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Title: Systematic approaches for design of ionic liquids and their mixtures for enhanced carbon capture purpose
Author: Chong, Fah Keen
ISNI:       0000 0004 6425 7606
Awarding Body: University of Nottingham
Current Institution: University of Nottingham
Date of Award: 2017
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Post-combustion capture using amine-based solvents has been considered as the most viable technology for carbon capture, to mitigate industrial carbon dioxide (CO2) emissions; but the solvents show a number of shortcomings. Recently, ionic liquids (ILs) are suggested as possible alternative to amine-based solvents, for they can be molecularly engineered to match various target thermophysical properties. This work focused on the development of systematic approaches to design IL-based solvents for carbon capture purpose. The first focus of this work is to develop an insight-based based visual approach to determine potential IL solvents as substitute to conventional carbon capture solvents. This approach allows visualisation of high-dimensional problem to be visualised in two or three dimensions, and assist designers without mathematical programming background in IL design. Following that, a mathematical optimisation approach to design optimal IL solvent for CO2 capture purpose was developed as second focus of this thesis. This has been done by formulating the IL solvent design problem as mixed integer non-linear programming (MINLP) optimisation problem. The abovementioned approaches were developed to design task-specific ILs with high CO2 absorption capacity as substitute to common carbon capture solvents. However, studies show that such ILs are relatively more expensive and have higher viscosities. To reduce the cost and viscosity of solvent, task-specific IL can be mixed with conventional IL, ensuring CO2 solubility remains high, while viscosity and cost are acceptable. Hence, the previously developed visual approach was extended to design pure ILs and IL mixtures, specifically to capture CO2. In order to ensure the designed IL is performing at its optimum (highest CO2 solubility in this case), the operating conditions of the carbon capture process shall be considered because they will affect the thermophysical properties and CO2 solubility of ILs. Therefore, the forth focus of this work will be incorporation of operating temperature and pressure into design of IL solvents. Similarly, the design problem was formulated as MINLP problem and solved using mathematical optimisation approach, where operating temperature and pressure were defined as variables through disjunctive programming. Replacing solvent for carbon capture system to IL-based solvent or installing carbon capture system will affect the overall process, as this will affect the utilities consumption of carbon capture system. Therefore, process design has been integrated with IL design in this thesis, to study how the solvent substitution affects the entire process, and followed by retrofitting of the entire process including carbon capture system accordingly. The design problem was formulated and solved as MINLP problem. Finally, this thesis concludes with possible extensions and future works in this area of research work.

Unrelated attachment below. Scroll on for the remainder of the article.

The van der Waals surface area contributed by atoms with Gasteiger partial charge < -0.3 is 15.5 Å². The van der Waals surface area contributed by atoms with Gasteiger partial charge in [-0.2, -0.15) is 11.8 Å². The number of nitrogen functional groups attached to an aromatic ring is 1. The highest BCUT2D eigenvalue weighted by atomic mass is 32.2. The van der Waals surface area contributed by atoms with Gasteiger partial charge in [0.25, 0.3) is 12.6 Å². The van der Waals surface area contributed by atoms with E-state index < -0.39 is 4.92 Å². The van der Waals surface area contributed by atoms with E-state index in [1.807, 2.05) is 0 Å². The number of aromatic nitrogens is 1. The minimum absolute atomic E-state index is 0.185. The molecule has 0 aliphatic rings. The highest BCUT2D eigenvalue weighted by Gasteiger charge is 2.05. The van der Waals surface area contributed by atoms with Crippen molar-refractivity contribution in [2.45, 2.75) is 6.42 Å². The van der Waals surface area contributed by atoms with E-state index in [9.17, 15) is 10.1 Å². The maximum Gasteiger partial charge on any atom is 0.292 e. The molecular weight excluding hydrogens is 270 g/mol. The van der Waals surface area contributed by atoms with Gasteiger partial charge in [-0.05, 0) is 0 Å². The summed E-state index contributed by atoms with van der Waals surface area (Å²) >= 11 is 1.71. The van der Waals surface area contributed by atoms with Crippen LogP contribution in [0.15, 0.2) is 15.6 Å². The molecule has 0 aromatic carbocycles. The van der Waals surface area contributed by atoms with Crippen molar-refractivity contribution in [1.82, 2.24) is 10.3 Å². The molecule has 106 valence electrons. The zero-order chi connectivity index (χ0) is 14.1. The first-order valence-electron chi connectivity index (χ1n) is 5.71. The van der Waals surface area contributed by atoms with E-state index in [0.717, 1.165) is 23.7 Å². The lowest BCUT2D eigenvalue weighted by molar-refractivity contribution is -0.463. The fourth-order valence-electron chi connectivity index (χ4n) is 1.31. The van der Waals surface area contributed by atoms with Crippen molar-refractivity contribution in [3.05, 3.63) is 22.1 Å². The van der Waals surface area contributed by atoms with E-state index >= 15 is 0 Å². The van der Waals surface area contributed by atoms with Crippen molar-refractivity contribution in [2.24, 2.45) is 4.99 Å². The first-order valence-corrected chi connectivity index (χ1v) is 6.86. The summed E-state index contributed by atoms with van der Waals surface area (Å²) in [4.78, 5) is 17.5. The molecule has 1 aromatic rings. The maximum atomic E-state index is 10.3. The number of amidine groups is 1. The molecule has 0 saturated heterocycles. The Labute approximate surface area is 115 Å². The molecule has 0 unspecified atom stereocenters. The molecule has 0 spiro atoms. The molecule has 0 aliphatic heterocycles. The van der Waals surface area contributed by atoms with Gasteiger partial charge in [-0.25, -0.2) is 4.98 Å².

Supervisor: Not available Sponsor: Not available
Qualification Name: Thesis (Ph.D.) Qualification Level: Doctoral
EThOS ID:  DOI: Not available
Keywords: QD Chemistry